“’Tis healthy to be sick sometimes.” Henry David Thoreau (1817-1862).
We may not like it but getting sick is a part of life and Thoreau may have been onto something. After all, being sick usually means we can stay home from work or school, lie in bed or on the sofa in our pajamas, and maybe even get taken care of for a couple of days. But for professional caregivers and individuals caring for a loved one in the home, coming down with cold or flu can be a huge inconvenience and stressor – and you don’t want to spread illness to anyone, especially your patient. Newborns, the disabled and elderly, and those with chronic diseases are most at risk for contracting illness.
At Heart ‘n Home, we encourage good health and well-being for our patients and their families, employees, and Volunteers through proper diet, regular exercise (if able), staying hydrated, “me time,” and getting plenty of sleep.
Taking some precautions during cold and flu season is important, especially for caregivers so as not to spread germs to already vulnerable patients. Here are some ways to protect yourself and those around at home and work:
- Stay away if you have symptoms! Don’t go to work, school, or to see your patient. Instead, see your doctor.
- Wash your hands frequently, scrubbing for at least 15-20 seconds (sing “Happy Birthday” to yourself to be sure you’re taking enough time).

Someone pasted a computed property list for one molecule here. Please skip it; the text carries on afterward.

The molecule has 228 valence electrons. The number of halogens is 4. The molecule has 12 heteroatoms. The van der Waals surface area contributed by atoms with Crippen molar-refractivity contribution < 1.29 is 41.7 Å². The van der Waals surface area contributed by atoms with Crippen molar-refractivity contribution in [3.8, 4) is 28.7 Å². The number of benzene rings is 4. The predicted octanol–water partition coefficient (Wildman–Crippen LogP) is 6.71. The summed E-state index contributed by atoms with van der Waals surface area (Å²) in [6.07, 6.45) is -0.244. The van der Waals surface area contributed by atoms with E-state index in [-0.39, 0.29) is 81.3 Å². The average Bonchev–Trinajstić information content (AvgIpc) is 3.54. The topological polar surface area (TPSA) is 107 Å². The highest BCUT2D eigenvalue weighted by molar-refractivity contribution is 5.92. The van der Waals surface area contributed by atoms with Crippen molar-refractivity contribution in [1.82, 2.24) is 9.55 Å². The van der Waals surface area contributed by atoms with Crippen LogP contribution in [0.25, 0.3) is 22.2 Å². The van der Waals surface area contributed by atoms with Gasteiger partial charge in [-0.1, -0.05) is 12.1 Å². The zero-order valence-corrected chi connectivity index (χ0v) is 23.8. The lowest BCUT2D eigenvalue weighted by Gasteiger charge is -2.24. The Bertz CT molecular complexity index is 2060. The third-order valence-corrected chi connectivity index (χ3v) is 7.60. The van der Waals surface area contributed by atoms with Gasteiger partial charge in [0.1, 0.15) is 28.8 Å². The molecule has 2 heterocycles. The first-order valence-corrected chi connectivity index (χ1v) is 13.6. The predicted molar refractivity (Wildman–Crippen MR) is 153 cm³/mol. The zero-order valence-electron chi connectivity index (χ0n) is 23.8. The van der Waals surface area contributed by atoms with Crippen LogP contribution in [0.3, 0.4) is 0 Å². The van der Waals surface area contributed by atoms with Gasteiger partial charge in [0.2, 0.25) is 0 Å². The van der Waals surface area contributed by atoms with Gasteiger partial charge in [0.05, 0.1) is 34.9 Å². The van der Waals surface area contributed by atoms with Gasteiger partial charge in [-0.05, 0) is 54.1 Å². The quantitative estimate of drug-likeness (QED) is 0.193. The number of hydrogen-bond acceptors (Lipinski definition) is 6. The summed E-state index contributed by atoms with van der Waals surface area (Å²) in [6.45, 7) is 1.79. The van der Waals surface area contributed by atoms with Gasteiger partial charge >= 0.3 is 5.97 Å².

- Carry hand sanitizer at all times and use it frequently.
- When in public places, avoid touching door handles, stair and escalator rails, countertops, magazines, even pens. Best is to have a paper towel in your hand but if that’s not practical, wash your hands after contact.
- Planning a trip? Remember that the close quarters of an airplane, train, or bus can harbor germs. Build up your immune system ahead of time with an over-the-counter supplement or preventative vitamin.
- Feel a sneeze or cough coming on? Grab a tissue! According to ABC News Chief Health and Medical Editor Dr. Richard Besser, the safest way to sneeze is into a tissue because 100% of the germs expelled during a sneeze (which can travel up to 10 or more feet away) are trapped in the tissue. No tissues handy? The next best thing is to sneeze or cough into the interior of your elbow. Watch
Finally, take a few extra precautions. Wear gloves when handling contaminated waste (diapers, dressings, sanitary products) or even ordinary household trash. When doing laundry, wear gloves if linens are soiled. Hold linens away from your body, don’t shake, and wash separately from household laundry. Change bathroom towels and washcloths daily. Store food properly and dispose of anything questionable or past the expiration date. Don’t let anyone with a weakened immune system handle or change fish tank water, bird droppings, or cat litter. Wear a mask or gloves if changing these things for a patient. Whenever possible, let fresh air circulate throughout the home. It may be “healthy to be sick sometimes,” but it sure is more fun to be healthy!